Albion Monitor /Commentary

Mexican Reformers Need Help From Outsiders

by Lucy Komisar

(AR) NEW YORK -- President Bill Clinton, on a visit to Mexico this week, put a symbolic supportive arm around the ruling PRI (Institutional Revolutionary Party) exactly two months before crucial elections for the Mexican congress and the mayoralty of Mexico City. For someone who says he doesn't like it when foreigners intervene in American elections, it was a rather obvious attempt to prop up a government discredited among many of its own people.

Less attention was given to a couple of Mexicans who in came north to New York at about the same time. One, Father David Fernandez, heads the Miguel Agustin Pro-Juarez Human Rights Center. The other, Cuauhtemoc Cardenas, is the left opposition's candidate for the capital's mayor. The message they brought was that a hoped-for democratic change in Mexico depends largely on the mobilization of civil society there and public opinion abroad.

"Human rights defenders and social leaders have gotten death threats and bomb threats"
The PRI has been in power for 70 years, using everything from vote-buying and ballot-box-stuffing to intimidation and murder to shut out the opposition. International observers agree that Cardenas of the PRD (Party of the Democratic Revolution) won the presidential election in 1988 but lost in the official ballot "count." It is also generally acknowledged that the party and government leaders are corrupt -- with the possible exception of President Ernesto Zedillo, who is said to be powerless.

While Clinton was praising Zedilla for his efforts at controlling cross-border drug trafficking, Father Fernandez was worrying about the militarization of Mexico being carried out under the guise of fighting drug traffickers or guerrillas.

"The army is targeting people of civil organizations as possible members of armed movements," he said at a meeting at the City University Bildner Center here in New York. "Human rights defenders and social leaders have gotten death threats and bomb threats. People are being assaulted and displaced from lands; many community members have been detained, tortured, held incommunicado." He said civilians are sometimes tortured to make them confess to robberies by soldiers.

Fernandez believes the government repression is partly a response to the growth of a civil society which is critical of current economic policies. He said the grovernment sought to reduce the power of NGO's by banning foreign support for civic activities. And he predicted that as the human rights situation deteriorates, there will be increased confrontation between citizens and authorities.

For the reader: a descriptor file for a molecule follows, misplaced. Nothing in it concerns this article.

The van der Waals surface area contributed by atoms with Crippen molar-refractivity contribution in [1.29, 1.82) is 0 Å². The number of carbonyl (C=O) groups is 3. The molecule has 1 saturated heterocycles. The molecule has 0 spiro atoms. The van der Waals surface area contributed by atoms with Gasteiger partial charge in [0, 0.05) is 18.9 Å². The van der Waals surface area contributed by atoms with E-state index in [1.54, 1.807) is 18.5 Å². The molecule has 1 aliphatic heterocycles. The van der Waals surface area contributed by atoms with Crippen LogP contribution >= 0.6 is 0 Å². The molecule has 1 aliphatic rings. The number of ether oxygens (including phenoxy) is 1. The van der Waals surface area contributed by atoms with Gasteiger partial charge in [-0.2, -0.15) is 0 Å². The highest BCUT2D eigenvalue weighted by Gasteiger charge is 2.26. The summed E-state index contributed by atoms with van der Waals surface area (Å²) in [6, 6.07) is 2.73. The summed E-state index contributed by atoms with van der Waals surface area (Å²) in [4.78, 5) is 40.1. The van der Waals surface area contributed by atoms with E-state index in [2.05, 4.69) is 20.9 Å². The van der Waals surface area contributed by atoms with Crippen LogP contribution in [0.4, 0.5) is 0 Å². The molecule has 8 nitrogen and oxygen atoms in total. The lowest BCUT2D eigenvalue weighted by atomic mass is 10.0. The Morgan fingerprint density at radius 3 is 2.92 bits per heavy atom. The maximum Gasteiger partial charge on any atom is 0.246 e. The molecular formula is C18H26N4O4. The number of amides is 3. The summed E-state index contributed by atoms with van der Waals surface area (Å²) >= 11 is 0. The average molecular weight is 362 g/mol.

The human rights groups don't have links to the private sector, which supports the present economic model and has not been in the forefront of defending democracy or denouncing abuses. But there are other important links, inside and outside the country.

Fernandez, a Jesuit, noted Catholic bishops' "new independence from the government" and said bishops had gone to Chiapas in April to seek to mediate the impasse between guerrillas and the government. That same month, 10 international human rights observers were ordered out of the country. The government clearly cares about what the rest of the world thinks. Fernandez said it was important for the international community to continue to pay attention to what was happening in Mexico.

For the first time in modern history, the combined opposition parties could win
The one bright spot on the horizon is the July 6 election, which could change the political framework. For the first time in modern history, the combined opposition parties could win a majority in congress and control of the capital city hall.

Cardenas told an an audience of business people and bankers at the Americas Society, "This election will not be stolen because of international concern. The government would pay a very high cost if it decided to commit fraud as in 1988. It would be risky, especially regarding the financial sector from abroad."

If there were fraud, he predicted that Mexicans would seek to reverse a phony result through popular mobilizations and civil action. The business community cares about stability; Cardenas appeared to be using them to send a message.

The government, meanwhile, has banned external financial support for election monitoring. It is not a very favorable indication of the PRI's intentions and ought to make the rest of the world extra vigilant.

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Albion Monitor May 11, 1997 (

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